You Are to Blame for Gentrification
The team behind new film 'A Moving Image' share their experiences of a disappearing South London.
(Top image: Screen shot from 'A Moving Image' trailer)
"I told Shola to use my story because Brixton was somewhere that I grew up, and now I feel as if I am no longer welcome," says Rienkje Attoh, the producer of A Moving Image, the first feature from writer and director Shola Amoo.
The gentrification of London, particularly Brixton, is at the heart of A Moving Image. While it's a subject pertinent to Londoners, gentrification is an issue that has impacted everywhere from Berlin to New York, as the film reflects. Property is overpriced, rent is going up, chain stores have replaced family businesses. The result, as Amoo and Attoh show, is the displacement of communities across the capital, sanitising the boroughs and stripping them of their individuality.
A Moving Image focuses on Nina (Tanya Fear), a struggling artist who returns home to Brixton after a stint away living out east. She doesn't receive a warm welcome and is viewed as part of the problem of urban gentrification facing Brixton. She decides to make a film examining the subject and the resistance to gentrification.
The trailer for 'A Moving Image'
The subject of the film is close to the team's hearts. Attoh and I discuss how Peckham was recently named one of the most desirable places to live in London. "One of the people involved in A Moving Image was talking about Peckham and saying what a great Nigerian community there is, but how long can that community exist there? If you were lucky to have a council flat there that you can now sell you might be OK," she says. "If not, are you going to get moved out to Peterborough or somewhere else in the country?"
Attoh is keen to point out that "everyone is welcome to be anywhere", but for her and many people in London, gentrification results in people questioning what they can call home when that place no longer exists.
The film is a mixed-media feature blending animation, documentary, fiction and performance art. Its creative use of different media reflects the diversity of the area it is trying to capture, all told in a deeply personal and authentic way. The core team behind it have all lived (or currently live) in south London, and it is their experiences that allow the film to reflect a story common to a generation of Londoners. Rather than condemning any individual's actions the, team behind A Moving Image say they want to start a conversation, get people talking and acknowledge how all those living in London – or any capital city – are complicit in the problem. They are asking: what can be done?
For Brixton, very little can be done, as Amoo and Attoh point out: "A lot of what you see in the film is now gone." Amoo was born and raised in Elephant and Castle, an area that has seen its own form of gentrification. For everyone involved, telling the story meant being authentic. "We interviewed and spoke to real people, and the stories aren't just stories; they are real moments, real things, real struggles," explains Amoo.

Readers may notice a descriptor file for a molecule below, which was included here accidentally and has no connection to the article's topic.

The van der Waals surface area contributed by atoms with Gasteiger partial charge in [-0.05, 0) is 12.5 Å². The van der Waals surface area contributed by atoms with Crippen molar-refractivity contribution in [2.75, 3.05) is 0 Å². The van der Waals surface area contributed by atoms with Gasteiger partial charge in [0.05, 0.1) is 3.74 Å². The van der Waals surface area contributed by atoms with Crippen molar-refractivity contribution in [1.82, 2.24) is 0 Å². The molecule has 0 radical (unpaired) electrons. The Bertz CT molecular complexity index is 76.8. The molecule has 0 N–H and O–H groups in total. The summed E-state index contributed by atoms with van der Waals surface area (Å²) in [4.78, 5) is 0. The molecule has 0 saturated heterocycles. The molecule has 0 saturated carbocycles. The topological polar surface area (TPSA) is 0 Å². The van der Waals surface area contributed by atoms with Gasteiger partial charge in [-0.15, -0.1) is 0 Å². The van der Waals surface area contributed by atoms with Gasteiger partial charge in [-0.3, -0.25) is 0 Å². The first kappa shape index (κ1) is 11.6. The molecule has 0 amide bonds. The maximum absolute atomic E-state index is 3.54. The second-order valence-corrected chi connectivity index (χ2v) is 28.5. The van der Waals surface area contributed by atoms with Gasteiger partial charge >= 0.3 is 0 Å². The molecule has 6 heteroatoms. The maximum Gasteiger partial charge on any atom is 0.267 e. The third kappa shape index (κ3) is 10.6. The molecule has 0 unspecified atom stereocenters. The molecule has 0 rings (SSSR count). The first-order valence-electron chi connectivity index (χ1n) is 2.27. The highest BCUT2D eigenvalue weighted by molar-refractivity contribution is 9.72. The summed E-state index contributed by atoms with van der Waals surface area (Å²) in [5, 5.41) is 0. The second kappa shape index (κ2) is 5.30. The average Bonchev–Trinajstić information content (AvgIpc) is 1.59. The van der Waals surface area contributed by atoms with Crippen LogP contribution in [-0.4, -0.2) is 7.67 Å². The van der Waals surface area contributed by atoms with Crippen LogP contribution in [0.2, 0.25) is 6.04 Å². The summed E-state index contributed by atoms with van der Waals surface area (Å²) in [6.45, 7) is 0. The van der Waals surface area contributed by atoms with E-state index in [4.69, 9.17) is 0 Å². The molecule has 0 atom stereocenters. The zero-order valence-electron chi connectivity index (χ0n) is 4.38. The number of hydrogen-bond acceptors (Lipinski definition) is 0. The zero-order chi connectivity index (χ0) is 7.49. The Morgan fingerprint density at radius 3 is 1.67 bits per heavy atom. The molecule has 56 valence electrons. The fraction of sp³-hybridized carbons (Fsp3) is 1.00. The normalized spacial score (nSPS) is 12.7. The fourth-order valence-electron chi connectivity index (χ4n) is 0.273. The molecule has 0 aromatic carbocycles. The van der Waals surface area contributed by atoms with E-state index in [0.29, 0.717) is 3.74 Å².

Attoh and Amoo have both witnessed seismic changes in their home areas. The pair knew that time was precious: if they didn't document what was happening it would be lost. But that doesn't mean they don't recognise their own complicity. "Our generation is struggling to exist in this big changing city, especially as creatives where part of you is your community and that desire to reflect their experiences," says Attoh. "As creatives, we can also be part of the problem, moving to areas because they are cheap, and then changing those areas. We wanted to make a film that spoke to us, to our generation, to people that don't feel they belong in a place, people who are at a stage in their life where they feel the need to move on because a phase of life has passed."
"It feels sad that people are being forcibly removed from a place where they feel the culture they created is vanishing."
Attoh, who has a background in journalism, met Amoo in 2012, and he encouraged her to go to film school. Her mother had a background in documentary filmmaking, and it felt like the right decision. This story is a familiar one to others involved in the film, with Amoo often proving to be the man recruiting young creatives who want to share their stories.
One such emerging talent is Mdhamiri Á Nkemi, an editor in his final year at The National Film and Television School, who has written, directed and edited a staggering number of short films already, as well as editing the visuals for Kylie Minogue's O2 Academy concert in 2014.
He reflected on his personal connection to A Moving Image: "On the first day of the shoot I was delivering some hard drives, and I hadn't been to Brixton in about five years. I was shocked by how much it had changed," he says. While the change took him back, he believes in the message of the film, and that it "has the potential to change how people think about the situation".
The star of the film is Tanya Fear, whose credits include Netflix's Spotless. She too felt passionately about the film's themes and subject. "When you see the places you love disappear – like family-run places where you go for your rice and peas – I find it sad," she begins. "South east London is like a village. I have lived in places where I have known every single person in the shops on the high street. There is a strong sense of pride as south-east Londoners. It feels sad that people are being forcibly removed from a place where they feel the culture they created is vanishing."
The reality of gentrification is complex, and A Moving Image doesn't deny that. But behind the scenes there is another story. A story that shows a collective of bright, talented story-tellers, eager to share their experience and do what any good film should: start a conversation.
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